1) It's always good to make sure you have quarters in your car BEFORE getting on a toll road access- you never know when you'll find a booth with no cashier.
2) Admitting you love college football is the fastest way to bond with male patients of any age. However, admitting you're a Florida Gator fan doesn't always work as effectively.
3) Always double check (and triple check) your alarm clock to make sure it will actually go off
3b) It's amazing how quickly you can get ready in the morning when under a time crunch
4) Packing lunch the night before is a great way to save money AND time in the morning
5) Granny Smith Woodchuck is NOT as satisfying as Amber Woodchuck
6) Being surrounded by Disney figures all the time is super great for my mood, so is walking under a two story castle to get to the elevators
6b) Its very easy to forget in the midst of all the exciting activities and environments that tragic events do occur in the hospital. Children get sick, painful and uncomfortable procedures still occur, some patients will die. Tragedy is all around, our job is not to erase or eliminate that fact, but to make it more bearable.
7) Cute kids tug at the emotional heartstrings- its important to take care of yourself to keep from burning out
7b) Drinking wine with the roommate over home-cooked dinner is a GREAT way to do this.
8) No matter how early you go to bed, 6:15 will ALWAYS feel early.
9) Good friends send you 'good luck' wishes and tell you they will pray for you. GREAT friends call and text you constantly on your first week to make sure you know they are thinking about you, and tell you they can't wait til you come home.
10) There is nothing more exhilarating than feeling overwhelmed and underqualified- but also knowing that you are living out God's will for your life.
So I'm through with the first week, and Friday I spent a few hours shadowing the inpatient acute pediatrics floor that I will be working on for the next four weeks. Acute peds means that the patients typically have less severe diagnoses and do not need the same types of constant monitoring that those in Pediatric Special Care or the Pediatric ICU require. Examples of things we might see on these floors include asthma, short gut (part of the bowel removed), Appendix removals, new diabetes diagnoses, etc. Length of stays are typically 2-4 days on these floors (although they can certainly be MUCH longer). I would wager a guess that the majority of child life internships start their students off in an acute setting (or something similar) because it is less emotionally and physically strenuous than some of the more critical care units, and it is a great place to start to develop a craft. Our acute pediatric floors (AP has 2) have very large playrooms, and a lot of our children can come down when we are open.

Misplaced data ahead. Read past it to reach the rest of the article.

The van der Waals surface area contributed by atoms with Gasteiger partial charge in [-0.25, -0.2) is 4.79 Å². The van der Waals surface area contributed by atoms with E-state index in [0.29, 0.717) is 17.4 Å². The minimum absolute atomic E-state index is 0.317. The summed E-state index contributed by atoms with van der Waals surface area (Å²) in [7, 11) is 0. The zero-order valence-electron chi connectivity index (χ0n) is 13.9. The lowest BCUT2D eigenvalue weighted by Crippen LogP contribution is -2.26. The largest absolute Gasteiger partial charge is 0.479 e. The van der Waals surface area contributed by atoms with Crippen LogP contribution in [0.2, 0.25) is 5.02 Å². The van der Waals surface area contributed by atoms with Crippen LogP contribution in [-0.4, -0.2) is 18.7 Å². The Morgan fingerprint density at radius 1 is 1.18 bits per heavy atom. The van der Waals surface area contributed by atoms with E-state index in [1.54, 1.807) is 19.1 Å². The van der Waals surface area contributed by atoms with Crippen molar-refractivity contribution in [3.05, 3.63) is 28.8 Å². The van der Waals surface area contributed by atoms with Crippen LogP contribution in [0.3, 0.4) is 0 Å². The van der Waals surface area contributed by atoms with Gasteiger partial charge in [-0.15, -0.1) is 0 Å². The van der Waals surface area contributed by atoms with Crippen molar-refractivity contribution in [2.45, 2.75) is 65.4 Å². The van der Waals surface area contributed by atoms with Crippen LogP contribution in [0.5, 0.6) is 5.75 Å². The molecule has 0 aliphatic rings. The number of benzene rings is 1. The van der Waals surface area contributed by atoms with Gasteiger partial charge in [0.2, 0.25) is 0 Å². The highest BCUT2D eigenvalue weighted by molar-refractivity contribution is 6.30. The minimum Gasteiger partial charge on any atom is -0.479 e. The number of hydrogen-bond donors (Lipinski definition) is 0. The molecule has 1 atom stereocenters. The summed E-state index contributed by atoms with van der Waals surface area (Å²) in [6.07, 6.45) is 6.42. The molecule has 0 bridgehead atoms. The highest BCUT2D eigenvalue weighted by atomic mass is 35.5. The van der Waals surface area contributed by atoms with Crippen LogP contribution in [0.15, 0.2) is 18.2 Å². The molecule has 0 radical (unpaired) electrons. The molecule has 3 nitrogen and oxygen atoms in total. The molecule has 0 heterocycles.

However child life's mission is to provide services to children regardless of their limitations. For example, even if we had a patient who had a ventilator (meaning they can't talk very well) and was in complete traction, we are still responsible for helping them cope. In these cases we might use vicarious play where we work on art projects and have the patient decide what colors and materials are used, even though the specialist is the one actually making the project. Or perhaps we might build with blocks, but the patient chooses what shapes to make, and where to place particular blocks.
Child life is more than simply 'playing', we work with the purpose of helping children deal with the traumatic stress of hospitalization and try to facilitate normal coping and development. Its easy to get caught up in the 'fun' aspects of what we do (like Friday when I got to work with a pet therapy dog and a character (Clifford the big red dog) visit) and forget that more importantly we are there as advocates and support for children during their stay.